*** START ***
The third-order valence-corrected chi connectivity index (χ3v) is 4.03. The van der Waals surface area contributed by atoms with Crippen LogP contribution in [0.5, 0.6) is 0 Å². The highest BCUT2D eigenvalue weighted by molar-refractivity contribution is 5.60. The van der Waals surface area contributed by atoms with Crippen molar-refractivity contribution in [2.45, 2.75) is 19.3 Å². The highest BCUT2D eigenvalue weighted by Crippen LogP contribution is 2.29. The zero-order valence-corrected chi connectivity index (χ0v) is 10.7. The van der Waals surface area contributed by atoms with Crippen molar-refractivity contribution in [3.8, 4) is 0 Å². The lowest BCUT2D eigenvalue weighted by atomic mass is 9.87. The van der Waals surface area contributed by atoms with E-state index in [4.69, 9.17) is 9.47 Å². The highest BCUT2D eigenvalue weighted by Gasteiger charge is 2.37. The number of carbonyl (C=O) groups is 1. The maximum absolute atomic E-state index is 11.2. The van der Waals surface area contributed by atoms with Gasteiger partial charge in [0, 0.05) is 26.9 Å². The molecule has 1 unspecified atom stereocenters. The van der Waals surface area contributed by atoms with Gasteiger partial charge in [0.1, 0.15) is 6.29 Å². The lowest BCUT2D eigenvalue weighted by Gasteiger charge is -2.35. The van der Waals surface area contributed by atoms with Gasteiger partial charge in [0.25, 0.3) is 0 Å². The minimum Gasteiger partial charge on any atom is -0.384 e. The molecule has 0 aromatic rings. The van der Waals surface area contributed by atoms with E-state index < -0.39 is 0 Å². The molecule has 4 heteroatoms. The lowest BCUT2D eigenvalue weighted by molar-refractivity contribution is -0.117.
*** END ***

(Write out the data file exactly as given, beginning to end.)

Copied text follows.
The third-order valence-corrected chi connectivity index (χ3v) is 4.03. The van der Waals surface area contributed by atoms with Crippen LogP contribution in [0.5, 0.6) is 0 Å². The highest BCUT2D eigenvalue weighted by molar-refractivity contribution is 5.60. The van der Waals surface area contributed by atoms with Crippen molar-refractivity contribution in [2.45, 2.75) is 19.3 Å². The highest BCUT2D eigenvalue weighted by Crippen LogP contribution is 2.29. The zero-order valence-corrected chi connectivity index (χ0v) is 10.7. The van der Waals surface area contributed by atoms with Crippen molar-refractivity contribution in [3.8, 4) is 0 Å². The lowest BCUT2D eigenvalue weighted by atomic mass is 9.87. The van der Waals surface area contributed by atoms with E-state index in [4.69, 9.17) is 9.47 Å². The highest BCUT2D eigenvalue weighted by Gasteiger charge is 2.37. The number of carbonyl (C=O) groups is 1. The maximum absolute atomic E-state index is 11.2. The van der Waals surface area contributed by atoms with Gasteiger partial charge in [0, 0.05) is 26.9 Å². The molecule has 1 unspecified atom stereocenters. The van der Waals surface area contributed by atoms with Gasteiger partial charge in [0.1, 0.15) is 6.29 Å². The lowest BCUT2D eigenvalue weighted by Gasteiger charge is -2.35. The van der Waals surface area contributed by atoms with Gasteiger partial charge in [0.25, 0.3) is 0 Å². The minimum Gasteiger partial charge on any atom is -0.384 e. The molecule has 0 aromatic rings. The van der Waals surface area contributed by atoms with E-state index < -0.39 is 0 Å². The molecule has 4 heteroatoms. The lowest BCUT2D eigenvalue weighted by molar-refractivity contribution is -0.117.